Maple Learn Questions and Posts

These are Posts and Questions associated with the product, Maple Learn

Maple Learn has a new face! We’ve changed our homepage to the document gallery, which some of you may have already noticed. This is a huge change, and we’re excited for it, as it places content front and center: the goal of Maple Learn. Don’t worry, getting to a blank document is still easy. There is a large orange button on the top right of the document gallery which says “start creating now”. This button will take you to a blank Maple Learn Document.

                                                                        

The most important reason for this change is to help new users get started. Seeing a blank document can sometimes be terrifying! With this new homepage, users can immediately begin looking through premade content, and get inspiration for their own documents.

 

The first document collection a user sees in the document gallery is still the same: Our featured collection. From there, we have the Maple Learn how-to documents, and then it’s into documents sorted by the overarching subject. Two examples of overarching subjects are Functions and Biology. And, if a user is interested in some of the more artistic sides of Maple Learn, we have our art collection available as well. There’s something for everyone in our gallery!

                             

Now that we’ve explained the largest change, let’s talk about some smaller ones too. Tables now can have row and column headings, allowing for a greater range of data to be represented. Along with that, we’ve added a correlation command to the context panel. Some bugs have also been fixed: Special characters now appear properly in the French and German galleries and scrollbars work over 3D plots.

 

We hope you enjoy the changes we’ve made. Please continue to report bugs and telling us about features you’d like to see!

Hi Maple Users

As I hope you have already heard, Maplesoft is having our Maple Conference again this fall. And that means that

Last year we had many great submissions and you can still read about them in detail on the 2021 conference site. Some of the featured works were excellent Maple visualizations, including a special prize for a student contribution by Avek Dongol (center).

But we also featured a number of impressive physical works, including the people's choice winning wood carving by Paul DeMarco (left), and the judges' choice winning cross stitch by Bridjet Lee and Curtis Bright (right).

This year, we are again looking to fill our virtual exhibition with all types of mathematical art, ranging from computer graphics and animations, to needlework, geometrical sculptures, or almost anything you can come up with. Surprise us!

The full announcement can be found at the Maple Conference Art Gallery page. We would like to have all submissions by September 22nd so that we can review and finalize the gallery before the conference begins November 2nd.

I can't wait to see what everyone sends in this year!

It’s been a hot week at the Maplesoft office, but we’re back with another fun example! In school, you probably learned how to calculate volume of simple shapes: Cubes, prisms, things like that. However, something I never understood was complex shapes. I struggled to separate it into smaller shapes, plus I had trouble understanding ratios!

                                                          

Thankfully, Maple Learn has documents on almost anything. I love looking through them when making these posts, just to see what more I can learn. In this case, I found a really interesting example on Changing Dimensions and Effects on Volume, which taught me a lot. Let’s take a look at it, and hopefully it will help you too!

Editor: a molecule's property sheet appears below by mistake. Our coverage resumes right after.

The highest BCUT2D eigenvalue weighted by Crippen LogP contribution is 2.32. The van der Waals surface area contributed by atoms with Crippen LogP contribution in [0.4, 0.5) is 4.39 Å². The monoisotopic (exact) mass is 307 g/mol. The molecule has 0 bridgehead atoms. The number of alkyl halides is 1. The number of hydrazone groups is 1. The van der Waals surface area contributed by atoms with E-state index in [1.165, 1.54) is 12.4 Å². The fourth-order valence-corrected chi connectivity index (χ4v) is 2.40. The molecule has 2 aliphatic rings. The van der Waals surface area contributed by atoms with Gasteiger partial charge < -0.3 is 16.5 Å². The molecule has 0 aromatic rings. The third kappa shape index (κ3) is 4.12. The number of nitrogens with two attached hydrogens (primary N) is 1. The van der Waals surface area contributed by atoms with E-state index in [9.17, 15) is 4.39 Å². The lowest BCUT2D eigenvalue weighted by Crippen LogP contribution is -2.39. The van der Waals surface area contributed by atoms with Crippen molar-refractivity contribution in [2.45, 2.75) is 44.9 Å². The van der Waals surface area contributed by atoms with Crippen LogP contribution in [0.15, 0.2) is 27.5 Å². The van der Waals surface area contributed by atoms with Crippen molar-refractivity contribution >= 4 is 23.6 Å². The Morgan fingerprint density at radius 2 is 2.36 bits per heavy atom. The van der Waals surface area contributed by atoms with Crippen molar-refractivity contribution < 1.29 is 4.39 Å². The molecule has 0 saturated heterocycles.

The document begins with a statement, saying “For a 3D object, if one or more dimensions (length, width, height) are changed, then the volume of the object is scaled by a factor equal to the product of all scale factors of changed dimensions”. If you’re not a math person, like me, this statement can be quite confusing at first glance. Let’s break it down.

 

The first part of the statement is easy to understand. We know what a 3D object is, and we know what dimensions changing means. We also know what the volume of an object is, as a concept. However, what is all this about scale factors?

 

Looking at the example, it starts to make a lot more sense. The solid has dimensions of 4x10x6. To find the scale factor, we first need to decide on an “original” solid. In this case, a 2x2x2 cube. The number of those cubes is found by dividing each dimension of the full shape by the dimensions of the original shape. This gives us 30. That means the new solid is 30 times larger than the cubes.

 

From there, the document has a fun, interactive example that lets you play around with sliders.

                                                          

When you change a, b, and c you are changing the scale factors. This lets you see the final volume, and how it changes with those factors.

 

We hope this example helped you understand a concept you may have never been directly taught, as I know it helped me! Let us know if you’d like to see any more example walkthroughs.

Happy Friday everyone, and welcome to our third post about how you can use Maple Learn in non-math disciplines! Today, we’re going to talk about the Biology collection in Maple Learn. This was a recent addition to the Maple Learn document gallery.

Of course, there are too many documents in the Biology collection to talk about all of them. We’re going to talk about three documents today, and I’ll link to them as we go. Are you excited? I am!

First, let’s talk about the Introduction to Alleles and Genotype document. The current focus of our Biology collection is genetics. This document is therefore important to start with as it lays the foundation for understanding the rest of the documents. Using a visualization of a sperm cell and an egg cell, this document clearly explains what alleles and genotypes are, and how this presents in humans and other diploid organisms.